How Donald Trump could win

Story highlights

  • CNN interviewed more than a dozen veteran GOP campaign strategists and others about what Trump needs to do to win
  • Most said Trump faces an uphill battle
  • Yet all agreed not to underestimate Trump

(CNN)Donald Trump's transition from primary flame-thrower to general-election standard bearer has been marked by controversy.

In just the past week, he's caused an uproar by blasting the Republican governor of New Mexico -- one of the party's most prominent Latinas -- while also calling Elizabeth Warren "Pocahontas" and abruptly parting ways with his recently hired political director.
    But there are also signs that he's willing to moderate some of his primary positions and take more conventional steps to prepare for November, such as building out a national finance team, hiring a pollster, accepting checks from wealthy donors and hitting the fundraising circuit.
    CNN interviewed more than a dozen veteran Republican campaign strategists, pollsters and past and current officeholders about what Trump needs to do to win.
    Their consensus: He needs to flip blue-leaning states to his column, soften his public image -- particularly as he targets independents, women and minority voters -- and drive up Hillary Clinton's already high negatives even further.
    Most said Trump faces an uphill battle in a race that promises to be one of the most divisive and vitriolic in recent memory, one in which both Trump and Clinton have historically high unfavorable ratings.
    Yet all agreed on one thing after a primary season that shattered conventional wisdom: Don't underestimate Trump. A recent Quinnipiac poll found Trump and Clinton in an extremely tight race in several vital swing states.
    "Everything that so many of us have learned by observing politics for the last 30, 40 years is going to be challenged this cycle," said Ari Fleischer, former press secretary to George W. Bush. "Don't be surprised if Donald Trump is sitting in the Oval Office on January 20th."
    Here's a look at the Trump roadmap, based on these interviews:

    A whole new map

    Trump must win every state Mitt Romney did in 2012 -- plus an additional 64 electoral votes. In the past few elections, Republicans have looked to a handful of battleground states to put them over the top: among them, Virginia, Florida, Ohio and Colorado.
    The Quinnipiac poll had Trump and Clinton neck-and-neck in Pennsylvania and Ohio.
    Still, GOP veterans believe the traditional swing states make up a tough line-up for Trump. The Republican primaries consistently revealed Trump's weakness with minority and educated voters -- vulnerabilities that do not bode well for Trump in an increasingly blue state like Virginia.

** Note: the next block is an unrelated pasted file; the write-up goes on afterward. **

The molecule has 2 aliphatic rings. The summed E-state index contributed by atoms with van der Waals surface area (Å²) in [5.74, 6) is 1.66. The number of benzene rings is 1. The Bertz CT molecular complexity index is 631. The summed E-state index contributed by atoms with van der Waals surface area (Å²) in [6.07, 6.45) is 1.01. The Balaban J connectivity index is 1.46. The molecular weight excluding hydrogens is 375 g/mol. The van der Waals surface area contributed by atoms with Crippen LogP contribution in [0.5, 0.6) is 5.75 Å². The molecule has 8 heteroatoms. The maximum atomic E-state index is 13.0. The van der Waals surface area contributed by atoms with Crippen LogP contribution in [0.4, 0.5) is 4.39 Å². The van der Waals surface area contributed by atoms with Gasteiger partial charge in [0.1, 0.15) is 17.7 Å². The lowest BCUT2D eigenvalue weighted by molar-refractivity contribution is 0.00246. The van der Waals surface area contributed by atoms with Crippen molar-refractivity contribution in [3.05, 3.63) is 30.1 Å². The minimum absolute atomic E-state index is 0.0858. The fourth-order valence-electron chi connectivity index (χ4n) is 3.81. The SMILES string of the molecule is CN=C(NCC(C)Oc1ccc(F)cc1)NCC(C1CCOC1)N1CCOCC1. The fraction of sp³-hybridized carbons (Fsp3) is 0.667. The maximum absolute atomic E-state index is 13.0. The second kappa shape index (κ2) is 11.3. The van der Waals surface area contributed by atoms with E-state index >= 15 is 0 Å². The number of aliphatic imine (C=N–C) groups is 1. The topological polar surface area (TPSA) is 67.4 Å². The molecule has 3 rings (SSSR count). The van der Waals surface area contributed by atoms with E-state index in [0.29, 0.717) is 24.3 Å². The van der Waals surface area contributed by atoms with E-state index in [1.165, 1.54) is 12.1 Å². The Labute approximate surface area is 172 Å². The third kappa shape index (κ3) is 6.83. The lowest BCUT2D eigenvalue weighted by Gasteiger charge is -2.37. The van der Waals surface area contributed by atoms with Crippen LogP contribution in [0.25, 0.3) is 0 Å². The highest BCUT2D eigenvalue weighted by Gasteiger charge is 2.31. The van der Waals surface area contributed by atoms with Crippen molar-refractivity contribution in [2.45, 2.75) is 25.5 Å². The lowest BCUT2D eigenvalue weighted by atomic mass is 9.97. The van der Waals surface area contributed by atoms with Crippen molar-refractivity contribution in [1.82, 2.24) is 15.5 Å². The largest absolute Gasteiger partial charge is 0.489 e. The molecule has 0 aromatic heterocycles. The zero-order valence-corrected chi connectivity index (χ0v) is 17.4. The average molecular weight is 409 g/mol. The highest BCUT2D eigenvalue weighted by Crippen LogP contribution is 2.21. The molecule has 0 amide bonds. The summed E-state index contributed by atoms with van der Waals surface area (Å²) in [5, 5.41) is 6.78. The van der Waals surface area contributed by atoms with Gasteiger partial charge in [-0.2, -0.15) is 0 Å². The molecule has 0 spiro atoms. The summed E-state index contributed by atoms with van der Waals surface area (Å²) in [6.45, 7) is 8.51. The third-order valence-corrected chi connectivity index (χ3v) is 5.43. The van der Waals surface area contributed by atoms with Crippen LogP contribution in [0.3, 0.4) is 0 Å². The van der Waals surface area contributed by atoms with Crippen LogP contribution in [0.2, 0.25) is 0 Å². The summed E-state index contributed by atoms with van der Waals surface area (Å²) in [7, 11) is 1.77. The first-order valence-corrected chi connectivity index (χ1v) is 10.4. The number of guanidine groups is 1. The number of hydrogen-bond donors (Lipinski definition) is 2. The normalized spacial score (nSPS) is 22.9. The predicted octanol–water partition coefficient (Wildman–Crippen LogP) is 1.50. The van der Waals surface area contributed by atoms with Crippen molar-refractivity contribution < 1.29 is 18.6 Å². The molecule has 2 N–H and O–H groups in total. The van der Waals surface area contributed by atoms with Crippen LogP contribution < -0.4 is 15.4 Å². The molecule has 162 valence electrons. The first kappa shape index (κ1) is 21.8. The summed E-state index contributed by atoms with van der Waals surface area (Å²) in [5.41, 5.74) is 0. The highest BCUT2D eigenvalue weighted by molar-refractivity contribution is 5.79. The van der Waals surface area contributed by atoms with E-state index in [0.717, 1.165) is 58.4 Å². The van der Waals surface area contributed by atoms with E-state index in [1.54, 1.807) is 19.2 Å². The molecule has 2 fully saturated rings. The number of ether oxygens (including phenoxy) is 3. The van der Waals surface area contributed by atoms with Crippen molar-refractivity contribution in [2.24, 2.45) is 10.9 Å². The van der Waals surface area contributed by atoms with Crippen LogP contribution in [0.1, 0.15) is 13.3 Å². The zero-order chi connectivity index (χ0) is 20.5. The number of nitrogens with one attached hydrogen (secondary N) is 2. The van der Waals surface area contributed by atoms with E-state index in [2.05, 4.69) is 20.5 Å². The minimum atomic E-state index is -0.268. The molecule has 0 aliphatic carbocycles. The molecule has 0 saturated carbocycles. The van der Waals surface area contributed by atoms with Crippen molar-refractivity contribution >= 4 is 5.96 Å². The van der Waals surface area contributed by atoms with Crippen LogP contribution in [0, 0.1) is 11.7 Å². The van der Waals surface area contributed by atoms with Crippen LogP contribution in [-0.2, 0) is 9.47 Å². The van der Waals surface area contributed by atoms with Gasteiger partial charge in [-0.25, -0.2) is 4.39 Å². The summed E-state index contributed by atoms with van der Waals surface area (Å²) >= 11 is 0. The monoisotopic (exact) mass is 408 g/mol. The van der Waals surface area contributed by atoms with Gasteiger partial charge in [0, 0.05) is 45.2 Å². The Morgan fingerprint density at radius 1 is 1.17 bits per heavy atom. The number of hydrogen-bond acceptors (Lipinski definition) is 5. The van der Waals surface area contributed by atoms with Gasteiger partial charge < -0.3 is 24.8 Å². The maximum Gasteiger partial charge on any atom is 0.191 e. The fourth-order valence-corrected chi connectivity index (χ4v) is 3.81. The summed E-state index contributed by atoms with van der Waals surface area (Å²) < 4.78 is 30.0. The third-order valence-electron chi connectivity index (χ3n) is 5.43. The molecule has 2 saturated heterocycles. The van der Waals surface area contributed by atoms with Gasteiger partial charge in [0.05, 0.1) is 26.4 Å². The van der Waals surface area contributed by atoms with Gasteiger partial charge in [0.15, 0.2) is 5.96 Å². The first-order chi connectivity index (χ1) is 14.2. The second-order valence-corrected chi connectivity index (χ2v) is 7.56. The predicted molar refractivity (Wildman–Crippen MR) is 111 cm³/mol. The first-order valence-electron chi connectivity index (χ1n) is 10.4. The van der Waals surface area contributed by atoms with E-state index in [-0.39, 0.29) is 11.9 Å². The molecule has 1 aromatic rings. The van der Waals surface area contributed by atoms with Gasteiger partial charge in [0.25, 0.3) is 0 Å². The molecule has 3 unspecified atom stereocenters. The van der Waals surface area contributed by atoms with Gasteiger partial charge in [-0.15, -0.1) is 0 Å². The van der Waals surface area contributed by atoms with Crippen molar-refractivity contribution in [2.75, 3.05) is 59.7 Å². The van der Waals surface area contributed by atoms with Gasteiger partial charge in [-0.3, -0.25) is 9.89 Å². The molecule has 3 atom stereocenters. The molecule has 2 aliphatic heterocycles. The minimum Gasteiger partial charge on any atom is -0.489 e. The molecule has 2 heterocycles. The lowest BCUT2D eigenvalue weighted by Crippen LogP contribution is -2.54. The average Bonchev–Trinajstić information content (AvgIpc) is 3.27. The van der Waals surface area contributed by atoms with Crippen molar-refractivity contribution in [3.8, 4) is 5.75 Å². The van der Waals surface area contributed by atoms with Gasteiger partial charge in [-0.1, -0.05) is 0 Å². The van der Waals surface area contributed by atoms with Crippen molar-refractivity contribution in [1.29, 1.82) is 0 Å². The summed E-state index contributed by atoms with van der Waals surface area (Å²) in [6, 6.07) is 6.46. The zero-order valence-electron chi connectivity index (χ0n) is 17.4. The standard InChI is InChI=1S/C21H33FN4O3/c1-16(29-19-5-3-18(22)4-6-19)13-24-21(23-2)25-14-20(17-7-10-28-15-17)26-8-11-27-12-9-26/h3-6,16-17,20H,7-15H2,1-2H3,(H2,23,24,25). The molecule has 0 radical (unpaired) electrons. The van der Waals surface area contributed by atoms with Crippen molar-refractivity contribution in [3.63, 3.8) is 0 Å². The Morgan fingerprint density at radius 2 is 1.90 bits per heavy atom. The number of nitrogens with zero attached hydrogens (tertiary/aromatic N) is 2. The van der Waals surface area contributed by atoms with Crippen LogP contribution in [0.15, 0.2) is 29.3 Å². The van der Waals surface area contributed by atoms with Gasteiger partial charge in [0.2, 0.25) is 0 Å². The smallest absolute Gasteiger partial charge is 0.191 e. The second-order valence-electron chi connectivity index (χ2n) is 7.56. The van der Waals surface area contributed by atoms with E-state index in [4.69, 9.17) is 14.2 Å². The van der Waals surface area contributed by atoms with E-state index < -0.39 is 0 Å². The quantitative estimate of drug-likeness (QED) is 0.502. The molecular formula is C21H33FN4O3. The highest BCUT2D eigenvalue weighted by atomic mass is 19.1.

"If you add up African-Americans, Asians and Hispanics in Virginia, which are all growing constituencies, that's about one third of the electorate," said Tucker Martin, a Virginia consultant and former aide to ex-Gov. Bob McDonnell. "And then you combine the fact that we're a well-educated state -- it's a very bad match for him."
    Meanwhile, western states like Colorado with sizable Latino populations could also prove to be problematic for Trump.
    "He can't lose the states that Romney won. If he starts losing states that Romney won, it's over," said political consultant John Brabender, who was a senior strategist to Rick Santorum, the former Pennsylvania senator who has endorsed Trump. "The states that Romney thought were in play -- can Trump put them in play?"

    All eyes on the Rust Belt

    In other words, Trump must redraw the map.
    That means targeting states with demographics that favor Trump, such as blue collar, less educated and older white voters, and even competing in states that have consistently leaned blue in recent presidential elections. A key part of Trump's strategy is to ensure high turnout of white, working class Republican voters. But he's also looking to capture a segment of the Democratic base with his populist economic message.
    "I really think he has an opportunity with working class Democrats, who we knew years ago as Reagan Democrats," said Michigan Republican strategist John Truscott. "That's where his unique opportunity is to get some cross over."
    All of this brings Trump to the Rust Belt.
    Former Virginia Gov. Jim Gilmore, who ran for president this cycle and is now calling for the GOP to unite behind Trump, said he expects this region to be Trump's gateway to a November victory.
    "If Donald Trump can hold the South, and I think he can, and all of a sudden become the spokesman for the disenfranchised working men and working women in the industrialized Midwest, suddenly he can be competitive in Ohio, Michigan, Wisconsin, Indiana, Minnesota and Pennsylvania," Gilmore said.
    (Trump won three of those states -- Michigan, Indiana and Pennsylvania -- during the primaries).
    Pennsylvania strategist Mark Harris believes the cards are stacked against Trump in the general election. The significance of Trump pulling off a victory in the Keystone State, which has not voted for a Republican presidential nominee since 1988, is difficult to overstate, he said.
    "Pennsylvania, Ohio, Wisconsin -- those sorts of states I think are going to be important to his efforts. And certainly probably are friendlier than the Floridas and Colorados of the world," said Harris, who worked for Marco Rubio's super PAC.
    Trump's populist, economic message has deeply resonated in former industrial states across the Midwest and Northeast -- once the center of the country's manufacturing boom.
    As part of a broader foreign policy view that promises to put "America first," Trump regularly laments that the United States has become second-tier next to countries like China and Japan. Campaigning in areas where voter frustration and anger about the economy run deep, Trump has been relentless in his attacks on international trade agreements and companies that outsource jobs.